OPLAAA will not protect state taxpayers from reckless legislation that will increase the UAAL of the current OTRS plan by reducing its future revenue.  That can only be accomplished by thoughtful policy makers who take the steps necessary to inform legislators of the financial impact of their decisions.  Again I request that the Oklahoma Pension Commission recommend to the Oklahoma Legislature that an actuarial analysis be performed concerning the potential financial impact on the current Oklahoma Teachers Retirement System defined benefit plan by House Bills 1172 and 1162 under consideration during the current legislative session. 

 

We’ll see what comes of it in substance, but one insubstantial result was when I emailed a PDF of the letter to Ruthie Chicoine, who so ably provides staff support to the Commissioners, and alerted her that hard copies were in the mail, I “replied all” to her email notice to interested persons, about 30 in number, who are on her list for notice of Commission meetings.  Immediately, while still at the post office, I saw a reply to her from “Randy” saying “Who is Gary Watts?”.  Of course I hoped it was Representative Randy McDaniel, but instead turns out to be Randy Ellis, whose email address is rellis@oklahoman.com, so I assume is a reporter with the Oklahoman.  So just for fun if any reader of this post wants to reply to Mr. Ellis and tell him who I am just copy me and I’ll buy lunch for the first to do so and also for the best answer—humor counts for sure.

As always lunch also on me for the first to ID the location of the photo above.  I picked the Pegasus statue because I hope our OTRS retirement does not go down in flames this legislative session.

P. S.  Oops; mixed up mythological winged creatures starting with a “P”–bet I got the math right though.

 

If It Ain’t Broke, Don’t Break It

That’s the title of a very informative policy paper commissioned by the Oklahoma Policy Institute and posted to their website during the 2014 legislative session when legislators, against the advice of the policy paper, ultimately acted to essentially close, and ultimately end, the defined benefit pension plan, administered by the Oklahoma Public Employees Retirement System (OPERS) for Oklahoma’s state employees.   The authors are Stephen Herzenberg of the Keystone Research Center and Ross Eisenbrey of the Economic Policy Institute, both seemingly reputable think tanks with real thinkers employed.  The Oklahoma Policy Institute (www.okpolicy.org) is based here in Tulsa and is also the real deal with real thinkers.  The vehicle for closing the OPERS retirement plan was House Bill 2630 of the 2014 session.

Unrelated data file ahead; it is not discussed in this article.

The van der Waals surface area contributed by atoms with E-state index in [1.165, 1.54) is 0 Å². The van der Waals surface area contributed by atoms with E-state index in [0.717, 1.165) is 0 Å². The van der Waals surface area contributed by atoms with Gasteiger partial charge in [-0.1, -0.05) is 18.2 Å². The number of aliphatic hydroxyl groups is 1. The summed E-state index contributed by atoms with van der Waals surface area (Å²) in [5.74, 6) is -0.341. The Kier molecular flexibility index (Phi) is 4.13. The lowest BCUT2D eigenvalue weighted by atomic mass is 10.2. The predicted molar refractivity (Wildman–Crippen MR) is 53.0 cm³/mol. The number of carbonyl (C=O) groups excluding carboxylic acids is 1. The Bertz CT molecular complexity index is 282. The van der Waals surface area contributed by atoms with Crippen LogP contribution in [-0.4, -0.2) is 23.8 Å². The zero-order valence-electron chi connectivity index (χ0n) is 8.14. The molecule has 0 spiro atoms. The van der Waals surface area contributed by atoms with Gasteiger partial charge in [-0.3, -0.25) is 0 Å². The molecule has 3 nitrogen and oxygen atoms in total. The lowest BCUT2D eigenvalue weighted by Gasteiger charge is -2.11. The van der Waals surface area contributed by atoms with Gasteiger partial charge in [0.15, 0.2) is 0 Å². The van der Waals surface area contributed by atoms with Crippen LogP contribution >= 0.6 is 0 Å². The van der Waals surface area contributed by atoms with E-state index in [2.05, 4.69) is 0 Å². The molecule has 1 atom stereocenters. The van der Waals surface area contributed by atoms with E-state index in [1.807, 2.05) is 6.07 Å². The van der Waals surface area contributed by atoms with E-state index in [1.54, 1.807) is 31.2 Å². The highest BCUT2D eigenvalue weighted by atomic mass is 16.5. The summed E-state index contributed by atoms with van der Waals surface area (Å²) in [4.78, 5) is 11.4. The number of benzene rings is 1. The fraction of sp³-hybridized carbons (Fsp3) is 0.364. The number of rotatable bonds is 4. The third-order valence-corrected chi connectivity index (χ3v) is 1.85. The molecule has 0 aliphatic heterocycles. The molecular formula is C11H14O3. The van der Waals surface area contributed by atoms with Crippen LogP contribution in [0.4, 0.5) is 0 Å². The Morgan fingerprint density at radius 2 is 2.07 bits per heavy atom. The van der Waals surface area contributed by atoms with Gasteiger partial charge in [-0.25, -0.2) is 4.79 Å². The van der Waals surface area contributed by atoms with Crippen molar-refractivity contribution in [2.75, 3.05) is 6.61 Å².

As I outlined in my recent posts, “Fouling Our Nest….Egg” and “What’s Up Doc?”, what was done in 2014 to state employees with the HB 2630 “stick” is now proposed by Representative McDaniel to be done to Oklahoma’s teachers and other education employees with a big juicy “carrot” contained in House Bills 1162 and 1172 during the 2017 session.  In those posts I show that according to the most recent OTRS actuarial report for every $7 a teacher pays into the current OTRS defined benefit (DB) system the employer pays in about $3.50 and the employer and state pay another $13.50 to pay off the unfunded liability of the state to the OTRS DB plan putting it on track to be fully funded in about 20 years.  The proposed legislation would establish a new defined contribution (DC) plan for all new teachers beginning with the 2018-2019 school year.  The new plan would require teachers to contribute only $4.50, in comparison, yet employers would pay $6.00 as a match into the plan.  This means that, roughly, a new teacher can get the same potential retirement value ($10.50) by only contributing 65% of what a veteran teacher is required to pay.  Additionally, and most important, the extra $2.50 contributed by the employer is diverted from the amount being paid to fully fund the current DB plan, worsening its financial condition in a way no one has yet attempted to determine.

Rational newly hired teachers in 2018 and thereafter will elect to join the richer DC plan to be created by HB 1172.  As a result, large sums of funding, previously counted on to pay off the state’s unfunded liability for the OTRS DB plan, will now be diverted to the new DC plan.  This will clearly worsen the financial stability of the existing DB plan but no one yet has called for an actuarial analysis to determine what the impact of this proposed legislation will be.  If the bills were increasing the benefits to current or future retirees under the current OTRS DB plan, the Oklahoma Pension Legislation Actuarial Analysis Act (OPLAAA) would mandate an actuarial study be done and a two-year legislative process.  But McDaniel’s proposed legislation does not increase benefits for current or future retirees, rather it strips away funding from the DB plan that supports their current and future retirement income.  OPLAAA works effectively to prevent an increase in the unfunded liability caused by raising benefits, but it does not prevent an increase in the unfunded liability caused by diverting away needed funding.

If the legislature does not seek an actuarial analysis of the impact of these bills on the current OTRS retirement system, then the Oklahoma State Pension Commission should at its February 22nd meeting.  Its members include state treasurer Ken Miller, state auditor Gary Jones, and appointees of the governor, senate and house leadership.  Here are some of the statutory “duties” listed for the Commission on its website www.okpension.ok.gov:

“The Oklahoma State Pension Commission was formed to provide guidance to public officials, legislators and administrators in developing public retirement objectives and principles, identifying problems and areas of abuse, projecting costs of existing systems and modifications to those systems, and recommending pension reform programs…the Commission makes recommendations on administrative and legislative changes which are necessary to improve the performance of the retirement systems.”